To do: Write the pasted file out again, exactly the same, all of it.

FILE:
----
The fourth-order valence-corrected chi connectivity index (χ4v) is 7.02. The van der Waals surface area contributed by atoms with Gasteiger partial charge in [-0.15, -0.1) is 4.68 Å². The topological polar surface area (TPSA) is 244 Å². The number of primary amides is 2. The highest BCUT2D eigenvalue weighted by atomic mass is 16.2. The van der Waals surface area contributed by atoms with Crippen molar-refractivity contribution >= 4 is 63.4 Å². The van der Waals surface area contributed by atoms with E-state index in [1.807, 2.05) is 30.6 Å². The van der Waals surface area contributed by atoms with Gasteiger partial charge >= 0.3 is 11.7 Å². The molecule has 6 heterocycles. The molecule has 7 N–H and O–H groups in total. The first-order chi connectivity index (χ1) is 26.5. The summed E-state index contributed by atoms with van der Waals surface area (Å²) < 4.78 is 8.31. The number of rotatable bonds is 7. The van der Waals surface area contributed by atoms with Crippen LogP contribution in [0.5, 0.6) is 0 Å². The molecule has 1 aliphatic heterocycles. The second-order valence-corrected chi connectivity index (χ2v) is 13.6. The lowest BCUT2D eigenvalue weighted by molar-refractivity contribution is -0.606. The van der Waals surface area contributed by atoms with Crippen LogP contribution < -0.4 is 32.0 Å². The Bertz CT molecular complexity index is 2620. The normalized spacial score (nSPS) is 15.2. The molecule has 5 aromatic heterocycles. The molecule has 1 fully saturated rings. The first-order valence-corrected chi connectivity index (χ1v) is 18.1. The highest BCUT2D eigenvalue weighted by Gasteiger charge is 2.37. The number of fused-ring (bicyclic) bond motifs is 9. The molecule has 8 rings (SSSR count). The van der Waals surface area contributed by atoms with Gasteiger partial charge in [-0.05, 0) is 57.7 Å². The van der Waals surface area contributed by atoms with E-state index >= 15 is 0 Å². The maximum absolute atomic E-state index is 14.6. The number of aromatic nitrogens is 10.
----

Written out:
The fourth-order valence-corrected chi connectivity index (χ4v) is 7.02. The van der Waals surface area contributed by atoms with Gasteiger partial charge in [-0.15, -0.1) is 4.68 Å². The topological polar surface area (TPSA) is 244 Å². The number of primary amides is 2. The highest BCUT2D eigenvalue weighted by atomic mass is 16.2. The van der Waals surface area contributed by atoms with Crippen molar-refractivity contribution >= 4 is 63.4 Å². The van der Waals surface area contributed by atoms with E-state index in [1.807, 2.05) is 30.6 Å². The van der Waals surface area contributed by atoms with Gasteiger partial charge >= 0.3 is 11.7 Å². The molecule has 6 heterocycles. The molecule has 7 N–H and O–H groups in total. The first-order chi connectivity index (χ1) is 26.5. The summed E-state index contributed by atoms with van der Waals surface area (Å²) < 4.78 is 8.31. The number of rotatable bonds is 7. The van der Waals surface area contributed by atoms with Crippen LogP contribution in [0.5, 0.6) is 0 Å². The molecule has 1 aliphatic heterocycles. The second-order valence-corrected chi connectivity index (χ2v) is 13.6. The lowest BCUT2D eigenvalue weighted by molar-refractivity contribution is -0.606. The van der Waals surface area contributed by atoms with Crippen LogP contribution < -0.4 is 32.0 Å². The Bertz CT molecular complexity index is 2620. The normalized spacial score (nSPS) is 15.2. The molecule has 5 aromatic heterocycles. The molecule has 1 fully saturated rings. The first-order valence-corrected chi connectivity index (χ1v) is 18.1. The highest BCUT2D eigenvalue weighted by Gasteiger charge is 2.37. The number of fused-ring (bicyclic) bond motifs is 9. The molecule has 8 rings (SSSR count). The van der Waals surface area contributed by atoms with Gasteiger partial charge in [-0.05, 0) is 57.7 Å². The van der Waals surface area contributed by atoms with E-state index >= 15 is 0 Å². The maximum absolute atomic E-state index is 14.6. The number of aromatic nitrogens is 10.